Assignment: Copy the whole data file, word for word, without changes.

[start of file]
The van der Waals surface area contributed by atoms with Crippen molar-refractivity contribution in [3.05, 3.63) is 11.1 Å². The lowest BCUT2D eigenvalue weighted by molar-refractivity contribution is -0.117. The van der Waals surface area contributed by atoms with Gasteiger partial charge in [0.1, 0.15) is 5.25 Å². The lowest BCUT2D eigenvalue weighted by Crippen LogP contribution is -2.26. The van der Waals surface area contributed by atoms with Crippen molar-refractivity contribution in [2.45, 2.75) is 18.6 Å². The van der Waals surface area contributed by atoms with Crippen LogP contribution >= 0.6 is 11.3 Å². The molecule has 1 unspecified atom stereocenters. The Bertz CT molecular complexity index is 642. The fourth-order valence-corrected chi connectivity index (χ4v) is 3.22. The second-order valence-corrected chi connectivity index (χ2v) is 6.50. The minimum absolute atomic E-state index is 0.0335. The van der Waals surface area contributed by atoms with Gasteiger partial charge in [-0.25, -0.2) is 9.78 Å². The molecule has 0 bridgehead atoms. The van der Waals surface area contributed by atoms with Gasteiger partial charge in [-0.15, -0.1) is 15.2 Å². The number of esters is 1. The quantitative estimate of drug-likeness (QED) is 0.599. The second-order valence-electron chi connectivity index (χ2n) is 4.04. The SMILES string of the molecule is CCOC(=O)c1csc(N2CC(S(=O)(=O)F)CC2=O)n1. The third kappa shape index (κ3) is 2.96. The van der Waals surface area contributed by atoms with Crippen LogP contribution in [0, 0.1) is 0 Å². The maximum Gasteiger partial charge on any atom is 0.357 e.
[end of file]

The van der Waals surface area contributed by atoms with Crippen molar-refractivity contribution in [3.05, 3.63) is 11.1 Å². The lowest BCUT2D eigenvalue weighted by molar-refractivity contribution is -0.117. The van der Waals surface area contributed by atoms with Gasteiger partial charge in [0.1, 0.15) is 5.25 Å². The lowest BCUT2D eigenvalue weighted by Crippen LogP contribution is -2.26. The van der Waals surface area contributed by atoms with Crippen molar-refractivity contribution in [2.45, 2.75) is 18.6 Å². The van der Waals surface area contributed by atoms with Crippen LogP contribution >= 0.6 is 11.3 Å². The molecule has 1 unspecified atom stereocenters. The Bertz CT molecular complexity index is 642. The fourth-order valence-corrected chi connectivity index (χ4v) is 3.22. The second-order valence-corrected chi connectivity index (χ2v) is 6.50. The minimum absolute atomic E-state index is 0.0335. The van der Waals surface area contributed by atoms with Gasteiger partial charge in [-0.25, -0.2) is 9.78 Å². The molecule has 0 bridgehead atoms. The van der Waals surface area contributed by atoms with Gasteiger partial charge in [-0.15, -0.1) is 15.2 Å². The number of esters is 1. The quantitative estimate of drug-likeness (QED) is 0.599. The second-order valence-electron chi connectivity index (χ2n) is 4.04. The SMILES string of the molecule is CCOC(=O)c1csc(N2CC(S(=O)(=O)F)CC2=O)n1. The third kappa shape index (κ3) is 2.96. The van der Waals surface area contributed by atoms with Crippen LogP contribution in [0, 0.1) is 0 Å². The maximum Gasteiger partial charge on any atom is 0.357 e.